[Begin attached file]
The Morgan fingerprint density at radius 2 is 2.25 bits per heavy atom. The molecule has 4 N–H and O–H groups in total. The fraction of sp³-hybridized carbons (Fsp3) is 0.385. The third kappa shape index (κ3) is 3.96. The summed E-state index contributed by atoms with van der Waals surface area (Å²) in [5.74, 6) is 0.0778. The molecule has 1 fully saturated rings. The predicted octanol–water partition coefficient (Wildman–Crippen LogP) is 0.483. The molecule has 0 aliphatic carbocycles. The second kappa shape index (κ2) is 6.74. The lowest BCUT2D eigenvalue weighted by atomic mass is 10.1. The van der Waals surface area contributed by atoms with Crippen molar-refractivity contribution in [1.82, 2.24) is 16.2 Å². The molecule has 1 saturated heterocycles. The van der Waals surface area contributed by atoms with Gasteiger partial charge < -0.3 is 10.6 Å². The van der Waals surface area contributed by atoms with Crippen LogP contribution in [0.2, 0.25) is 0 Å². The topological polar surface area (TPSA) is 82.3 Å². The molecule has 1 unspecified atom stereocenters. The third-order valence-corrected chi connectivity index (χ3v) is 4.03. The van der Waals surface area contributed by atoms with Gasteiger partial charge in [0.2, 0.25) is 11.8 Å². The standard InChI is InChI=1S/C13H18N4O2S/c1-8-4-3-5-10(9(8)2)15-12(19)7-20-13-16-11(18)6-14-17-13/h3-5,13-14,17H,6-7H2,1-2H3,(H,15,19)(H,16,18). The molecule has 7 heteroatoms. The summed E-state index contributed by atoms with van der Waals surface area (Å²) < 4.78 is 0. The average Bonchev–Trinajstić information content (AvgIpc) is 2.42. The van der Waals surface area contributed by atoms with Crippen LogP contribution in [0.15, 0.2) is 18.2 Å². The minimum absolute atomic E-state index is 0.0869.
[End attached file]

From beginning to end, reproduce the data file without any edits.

The Morgan fingerprint density at radius 2 is 2.25 bits per heavy atom. The molecule has 4 N–H and O–H groups in total. The fraction of sp³-hybridized carbons (Fsp3) is 0.385. The third kappa shape index (κ3) is 3.96. The summed E-state index contributed by atoms with van der Waals surface area (Å²) in [5.74, 6) is 0.0778. The molecule has 1 fully saturated rings. The predicted octanol–water partition coefficient (Wildman–Crippen LogP) is 0.483. The molecule has 0 aliphatic carbocycles. The second kappa shape index (κ2) is 6.74. The lowest BCUT2D eigenvalue weighted by atomic mass is 10.1. The van der Waals surface area contributed by atoms with Crippen molar-refractivity contribution in [1.82, 2.24) is 16.2 Å². The molecule has 1 saturated heterocycles. The van der Waals surface area contributed by atoms with Gasteiger partial charge < -0.3 is 10.6 Å². The van der Waals surface area contributed by atoms with Crippen LogP contribution in [0.2, 0.25) is 0 Å². The topological polar surface area (TPSA) is 82.3 Å². The molecule has 1 unspecified atom stereocenters. The third-order valence-corrected chi connectivity index (χ3v) is 4.03. The van der Waals surface area contributed by atoms with Gasteiger partial charge in [0.2, 0.25) is 11.8 Å². The standard InChI is InChI=1S/C13H18N4O2S/c1-8-4-3-5-10(9(8)2)15-12(19)7-20-13-16-11(18)6-14-17-13/h3-5,13-14,17H,6-7H2,1-2H3,(H,15,19)(H,16,18). The molecule has 7 heteroatoms. The summed E-state index contributed by atoms with van der Waals surface area (Å²) < 4.78 is 0. The average Bonchev–Trinajstić information content (AvgIpc) is 2.42. The van der Waals surface area contributed by atoms with Crippen LogP contribution in [0.15, 0.2) is 18.2 Å². The minimum absolute atomic E-state index is 0.0869.